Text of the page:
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Lower interest rates have made refinancing a smart option for many homeowners. You might be able to lower your monthly payment or even “cash out” your mortgage, letting you consolidate other debts or fund large expenses, such as home renovations or your children’s college educations. Lower refinance rates are also making it possible for homeowners to refinance their 30-year loans into 15-year loans.
We asked Norman Boone, founder and CEO of Mosaic Financial Planning in San Francisco, and Kyle Morgan, an associate financial planner at Mosaic, for more information about the pros and cons of 15-year loans. Boone and Morgan are members of NerdWallet’s Ask an Advisor network.
Kyle Morgan: A person should consider a 15-year loan if they have steady, projectable income, a household budget that can afford the larger monthly payment, and a strong desire or need to pay off their mortgage sooner.
Norman Boone: The most likely candidates for a 15-year loan are borrowers who are nearing retirement and want to avoid having mortgage payments when they get there. Another less likely group would be those who have an income stream — an annuity or royalties come to mind — that will end sometime before 30 years.
Norman Boone: The attractions of a 15-year mortgage are that the loan will be paid in full sooner, the interest is usually lower than a similar 30-year loan, and the total cost of the loan — aggregate of interest paid — is less than a 30-year loan.
Kyle Morgan: Potentially tens of thousands or more of savings in interest payments over the length of the loan. In addition, paying off the loan sooner frees up cash flow. It’s a risk-averse, conservative approach to your personal balance sheet.
Norman Boone: The argument against a 15-year loan [is] that the payments are larger, and therefore there is less flexibility if, at some point in the future, making those larger payments becomes difficult.
We have sometimes recommended to clients that they get a 30-year loan and make payments as though it were a 15-year loan, thus paying it off earlier, but retaining the flexibility to make lower payments if necessary at some point in the future. The only disadvantage of that is the usually higher interest rate of the 30-year loan.
People would not be good candidates for a 15-year loan if they aren’t sure they can make the higher payments, or [if they] are confident they can invest money and achieve returns in excess of the interest rate on the mortgage. If you can earn 8% and can borrow at 4%, why would you not borrow the money for as long as possible?
Kyle Morgan: There is opportunity cost risk associated with applying a larger amount of cash to the interest and principal of the loan instead of into a diversified investment portfolio, or other investment, that could potentially earn more, over the 15-year period, than the interest you are paying on the loan. This cost is amplified by federal and state tax codes that provide favorable treatment to homeowners via the mortgage interest deduction. In a low interest rate environment, having debt isn’t necessarily a bad thing.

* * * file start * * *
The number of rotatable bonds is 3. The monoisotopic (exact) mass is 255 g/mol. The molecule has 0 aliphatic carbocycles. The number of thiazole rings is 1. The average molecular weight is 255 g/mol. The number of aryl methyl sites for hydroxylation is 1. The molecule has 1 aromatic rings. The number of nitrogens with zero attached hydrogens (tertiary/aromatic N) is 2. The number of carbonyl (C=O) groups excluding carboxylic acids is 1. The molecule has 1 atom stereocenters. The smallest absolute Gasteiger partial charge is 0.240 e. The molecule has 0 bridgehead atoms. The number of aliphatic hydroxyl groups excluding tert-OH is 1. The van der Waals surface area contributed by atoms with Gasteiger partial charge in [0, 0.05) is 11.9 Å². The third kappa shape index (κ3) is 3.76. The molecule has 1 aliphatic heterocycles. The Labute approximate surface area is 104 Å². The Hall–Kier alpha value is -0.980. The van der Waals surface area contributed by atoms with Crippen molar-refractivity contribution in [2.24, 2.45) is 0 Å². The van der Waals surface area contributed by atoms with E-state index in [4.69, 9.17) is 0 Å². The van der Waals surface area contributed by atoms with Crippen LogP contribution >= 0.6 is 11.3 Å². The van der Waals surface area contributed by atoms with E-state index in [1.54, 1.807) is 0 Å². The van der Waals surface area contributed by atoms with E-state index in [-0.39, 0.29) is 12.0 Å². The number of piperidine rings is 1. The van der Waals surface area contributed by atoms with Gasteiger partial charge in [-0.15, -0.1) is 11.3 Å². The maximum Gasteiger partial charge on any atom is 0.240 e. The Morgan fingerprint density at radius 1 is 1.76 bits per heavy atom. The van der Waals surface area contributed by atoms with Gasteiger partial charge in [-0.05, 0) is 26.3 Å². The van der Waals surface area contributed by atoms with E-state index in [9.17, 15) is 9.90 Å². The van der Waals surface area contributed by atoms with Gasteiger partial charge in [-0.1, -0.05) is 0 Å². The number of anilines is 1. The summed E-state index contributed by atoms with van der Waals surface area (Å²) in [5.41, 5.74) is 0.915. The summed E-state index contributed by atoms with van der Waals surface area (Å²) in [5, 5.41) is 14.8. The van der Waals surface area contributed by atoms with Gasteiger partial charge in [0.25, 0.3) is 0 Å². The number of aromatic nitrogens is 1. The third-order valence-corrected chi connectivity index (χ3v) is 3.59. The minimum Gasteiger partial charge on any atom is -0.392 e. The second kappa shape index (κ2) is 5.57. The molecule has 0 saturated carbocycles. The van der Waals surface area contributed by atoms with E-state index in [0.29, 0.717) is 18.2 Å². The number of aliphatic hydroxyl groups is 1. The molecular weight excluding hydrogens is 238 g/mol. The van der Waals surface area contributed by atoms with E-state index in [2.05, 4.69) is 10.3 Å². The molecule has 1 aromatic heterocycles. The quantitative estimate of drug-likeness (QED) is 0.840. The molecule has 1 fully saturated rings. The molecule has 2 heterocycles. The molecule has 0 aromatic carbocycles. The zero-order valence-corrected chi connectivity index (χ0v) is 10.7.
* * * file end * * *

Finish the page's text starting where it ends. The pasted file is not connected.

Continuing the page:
Other disadvantages include potential cash-flow issues caused by higher monthly payments and the actual cost of refinancing — usually a couple thousand dollars at closing — plus the hassle of gathering and providing all of the necessary documentation for underwriting.
Norman Boone: It still makes sense to get the lowest interest rate possible. Whether for 15 or 30 years, why pay it to someone else if you don’t have to?
If you refinance, don’t just get a new 15-year loan. Try to get the new loan’s last payment to coincide with the last payment date of your current loan. For example, if two years ago you financed your house with a 15-year loan, you now have only 13 years remaining. Don’t refinance that with a new 15-year loan; get a 13-year loan, so that your payment will still end on the date you originally planned. If the lender won’t do it, just make extra principal payments — for example, an extra $100 each month — so that it will work out as though it were a 13-year loan.
Kyle Morgan: Shop around. Contact a mortgage broker who has access to multiple lenders and can help find the best product to fit your needs. Talk to your bank. For higher-net-worth individuals, your bank may provide certain perks, such as rate discounts, if you are holding a certain level of assets with them.
Kyle Morgan: Know what you are getting into. This is a big financial decision that requires some consideration. Talk to your financial advisor to make sure a 15-year loan is the right solution for achieving your goals.
Norman Boone: Fifteen-year loans are not for everyone, primarily because of the higher payment required compared to a 30-year loan. If you can afford the higher payment and you want to be out of debt by a particular date, then a 15-year loan might be very attractive.
Norman Boone is the founder and president of Mosaic Financial Partners in San Francisco.
Kyle Morgan is an associate financial planner at Mosaic Financial Partners in San Francisco.
The article What You Gain — And Lose — With a 15-Year Mortgage originally appeared on NerdWallet.
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